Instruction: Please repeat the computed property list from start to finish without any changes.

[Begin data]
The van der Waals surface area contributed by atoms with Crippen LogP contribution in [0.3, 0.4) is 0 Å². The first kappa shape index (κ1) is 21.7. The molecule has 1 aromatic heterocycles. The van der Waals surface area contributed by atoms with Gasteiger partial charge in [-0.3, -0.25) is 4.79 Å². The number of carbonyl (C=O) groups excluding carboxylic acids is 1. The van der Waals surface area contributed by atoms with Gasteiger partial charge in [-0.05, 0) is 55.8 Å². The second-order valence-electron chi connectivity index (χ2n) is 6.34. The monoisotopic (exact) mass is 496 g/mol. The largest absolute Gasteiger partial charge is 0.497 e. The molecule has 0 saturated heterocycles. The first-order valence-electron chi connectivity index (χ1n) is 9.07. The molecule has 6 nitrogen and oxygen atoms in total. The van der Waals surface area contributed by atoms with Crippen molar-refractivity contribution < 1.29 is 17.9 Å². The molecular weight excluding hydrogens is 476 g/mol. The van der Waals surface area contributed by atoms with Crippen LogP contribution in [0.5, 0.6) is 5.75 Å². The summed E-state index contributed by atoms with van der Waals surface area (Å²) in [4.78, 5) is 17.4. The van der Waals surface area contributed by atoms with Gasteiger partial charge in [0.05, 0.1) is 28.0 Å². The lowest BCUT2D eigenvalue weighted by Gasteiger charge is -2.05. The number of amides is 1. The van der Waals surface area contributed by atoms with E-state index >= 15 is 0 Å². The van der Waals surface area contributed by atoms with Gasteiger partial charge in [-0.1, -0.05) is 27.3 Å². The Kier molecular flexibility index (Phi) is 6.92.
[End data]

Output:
The van der Waals surface area contributed by atoms with Crippen LogP contribution in [0.3, 0.4) is 0 Å². The first kappa shape index (κ1) is 21.7. The molecule has 1 aromatic heterocycles. The van der Waals surface area contributed by atoms with Gasteiger partial charge in [-0.3, -0.25) is 4.79 Å². The number of carbonyl (C=O) groups excluding carboxylic acids is 1. The van der Waals surface area contributed by atoms with Gasteiger partial charge in [-0.05, 0) is 55.8 Å². The second-order valence-electron chi connectivity index (χ2n) is 6.34. The monoisotopic (exact) mass is 496 g/mol. The largest absolute Gasteiger partial charge is 0.497 e. The molecule has 0 saturated heterocycles. The first-order valence-electron chi connectivity index (χ1n) is 9.07. The molecule has 6 nitrogen and oxygen atoms in total. The van der Waals surface area contributed by atoms with Crippen molar-refractivity contribution < 1.29 is 17.9 Å². The molecular weight excluding hydrogens is 476 g/mol. The van der Waals surface area contributed by atoms with Crippen LogP contribution in [0.5, 0.6) is 5.75 Å². The summed E-state index contributed by atoms with van der Waals surface area (Å²) in [4.78, 5) is 17.4. The van der Waals surface area contributed by atoms with Gasteiger partial charge in [0.05, 0.1) is 28.0 Å². The lowest BCUT2D eigenvalue weighted by Gasteiger charge is -2.05. The number of amides is 1. The van der Waals surface area contributed by atoms with E-state index >= 15 is 0 Å². The van der Waals surface area contributed by atoms with Gasteiger partial charge in [-0.1, -0.05) is 27.3 Å². The Kier molecular flexibility index (Phi) is 6.92.